The best hockey teams are comprised of all types of players, scoring forwards, defensive forwards, offensive defensemen, stay at home defensemen and goalies. But what is the most important position? If you were making a team, what area would you focus on?
First offensively, in the new NHL era, teams will need three scoring lines to win the Stanley Cup. Last year the Blackhawks had an abundance of scoring from their first and second lines, with a small but important offensive contribution from the third line while a physical presence on the fourth line. Is offense the most important position to focus on to win the cup? Most cup winning teams and finals teams are represented by strong play down the middle at the centre position. Last year’s final was a battle between Jonathan Toews and Patrick Sharp versus Mike Richards and Danny Briere who was filling in for the injured Jeff Carter.
Toews won the finals and the playoff MVP award. In previous years centres like Sidney Crosby and Evgeni Malkin, Pavel Datsyuk and Henrik Zetterberg, and many other high level centres have gone on to win the Stanley Cup. Last season the NHL MVP and both leading goal scorers were centres. Centres are relied upon in the offensive and defensive zone as well as winning key face offs, playing in all situations and often fill leadership roles. Eleven of the Thirty NHL teams have captains that are centres, which is tied with wingers and two above defensemen. It seems equal except for the fact that teams only carry four centres and they carry six defensemen and eight wingers.
Wingers also make up eleven of the NHL captains. Wingers are crucially important for teams that are planning on winning the Stanley Cup. Last year it was winger Patrick Kane that scored the OT winning goal in the finals. Wingers made up ten of the top sixteen point getters in the NHL. These players are scorers and offensive specialists. They usually have deadly shots, other than Crosby and Stamkos the top eleven goal scorers in the NHL were wingers. Alexander Ovechkin had the most goals per game last season, but fell one short of the other two on the last night of the season. It is hard to make a case of why wingers are the most important position in hockey because they are mostly offensive and centres make wingers better, but usually the inverse relationship doesn’t hold true.
Next usually the meanest guys on the ice, defensemen. Although defensemen only account for eight of the thirty NHL captains, the top one or two defensemen can often play upwards of 25 minutes a game, white the best forwards play around 20 minutes per game. Also, a team’s top two defensemen are responsible for neutralizing the opposing team’s top scoring line as well as contribute offensively usually in the form of assists, but also adding goals, especially on the power play. These players contribute the most in the defensive zone as well, providing hits and blocked shots. A team can win by only scoring one or two goals, but it is very rare that a team wins when the other team puts up four or five. Top defensemen almost always help their team rise to the top of the NHL.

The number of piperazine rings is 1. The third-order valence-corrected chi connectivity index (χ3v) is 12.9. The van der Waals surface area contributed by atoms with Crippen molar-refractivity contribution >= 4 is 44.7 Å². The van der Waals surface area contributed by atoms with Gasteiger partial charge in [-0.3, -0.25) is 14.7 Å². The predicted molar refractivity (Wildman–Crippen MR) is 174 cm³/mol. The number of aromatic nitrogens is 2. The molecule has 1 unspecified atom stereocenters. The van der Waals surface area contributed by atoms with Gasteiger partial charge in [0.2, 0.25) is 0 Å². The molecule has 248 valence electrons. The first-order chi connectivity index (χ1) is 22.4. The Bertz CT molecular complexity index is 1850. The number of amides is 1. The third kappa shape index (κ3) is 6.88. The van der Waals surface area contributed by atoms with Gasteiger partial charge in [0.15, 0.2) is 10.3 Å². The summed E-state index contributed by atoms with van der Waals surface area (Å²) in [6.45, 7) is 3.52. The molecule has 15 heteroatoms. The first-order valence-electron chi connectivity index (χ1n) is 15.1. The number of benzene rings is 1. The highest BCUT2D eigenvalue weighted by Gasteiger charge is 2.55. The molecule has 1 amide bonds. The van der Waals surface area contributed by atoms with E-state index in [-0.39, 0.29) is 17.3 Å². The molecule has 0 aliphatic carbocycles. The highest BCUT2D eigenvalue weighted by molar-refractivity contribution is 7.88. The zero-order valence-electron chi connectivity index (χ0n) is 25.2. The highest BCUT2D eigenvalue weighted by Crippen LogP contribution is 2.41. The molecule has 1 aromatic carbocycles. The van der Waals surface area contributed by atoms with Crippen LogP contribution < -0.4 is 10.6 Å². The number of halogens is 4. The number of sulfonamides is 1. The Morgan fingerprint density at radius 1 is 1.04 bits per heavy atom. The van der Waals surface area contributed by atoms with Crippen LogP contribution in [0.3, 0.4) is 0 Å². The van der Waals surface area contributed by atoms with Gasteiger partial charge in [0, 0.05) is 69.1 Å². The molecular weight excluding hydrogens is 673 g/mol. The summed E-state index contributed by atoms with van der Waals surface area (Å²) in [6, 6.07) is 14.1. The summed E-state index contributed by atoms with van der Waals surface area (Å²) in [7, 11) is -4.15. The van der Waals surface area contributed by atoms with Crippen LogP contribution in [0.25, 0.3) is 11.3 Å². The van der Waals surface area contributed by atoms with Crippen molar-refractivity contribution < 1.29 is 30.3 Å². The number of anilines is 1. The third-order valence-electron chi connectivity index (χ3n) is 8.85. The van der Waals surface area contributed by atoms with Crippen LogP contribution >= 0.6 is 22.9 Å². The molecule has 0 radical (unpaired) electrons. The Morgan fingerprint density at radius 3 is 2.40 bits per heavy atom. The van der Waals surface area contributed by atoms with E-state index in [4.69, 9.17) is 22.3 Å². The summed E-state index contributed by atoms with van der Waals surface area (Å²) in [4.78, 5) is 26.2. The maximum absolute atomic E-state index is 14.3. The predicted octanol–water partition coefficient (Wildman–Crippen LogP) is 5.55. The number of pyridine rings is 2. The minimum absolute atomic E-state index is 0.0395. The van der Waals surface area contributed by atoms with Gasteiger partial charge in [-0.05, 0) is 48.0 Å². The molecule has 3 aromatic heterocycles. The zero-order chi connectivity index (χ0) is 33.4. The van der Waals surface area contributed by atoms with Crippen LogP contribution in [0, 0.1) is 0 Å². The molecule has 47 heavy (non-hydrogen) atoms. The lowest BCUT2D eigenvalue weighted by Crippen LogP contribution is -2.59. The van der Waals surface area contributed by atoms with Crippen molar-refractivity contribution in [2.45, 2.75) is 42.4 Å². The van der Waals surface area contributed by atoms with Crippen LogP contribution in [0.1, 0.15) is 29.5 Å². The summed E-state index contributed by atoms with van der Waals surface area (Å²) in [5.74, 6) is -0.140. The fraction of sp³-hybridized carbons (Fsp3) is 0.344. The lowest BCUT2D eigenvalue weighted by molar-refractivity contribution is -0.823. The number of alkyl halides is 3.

Last year Mike Green was a major contributor leading all defensemen in goals and points on route to the President’s Trophy. Duncan Keith, Brent Seabrook, and Brian Campbell were the Stanley Cup winners, while Chris Pronger, Kimmo Timonen, and Matt Carle were on the back end of the finals losing Flyers. Other top defensemen like Drew Doughty, Dan Boyle, and Sergi Gonchar helped their teams make the playoffs and compete when they got there. Could a big, strong, offensive defenseman be the most important key to building a champion?
Finally, the man that bails out all of the other player’s mistakes, the goalie. Goalies are often looked to for leadership, but there is already so much pressure on them that most people believe that the added pressure of captaincy hurts their play. Goalies play 60 minutes of almost all of the games in the regular season and all of the games in the playoffs. Starting goalies usually play between 60 and 75 games per season. Usually the best goalies are able to take their team to the playoffs, but will the best goalies make for the best team results? Last season it was a pair of low profile goalies that went to the finals, Michael Leighton of the Flyers and Antti Niemi of the Blackhawks.
The NHL currently has a strict salary cap that only allows teams to allocate big money to a few players. So what positions should NHL general managers allocate their money towards? My opinion is that a starting centre and a pair of shut down, but also offensive defensemen are the players that really set the good teams apart from the bad teams. Of course all positions need to be filled and the teams that win the cup will have all areas covered, but those three key players are great building blocks to a successful franchise.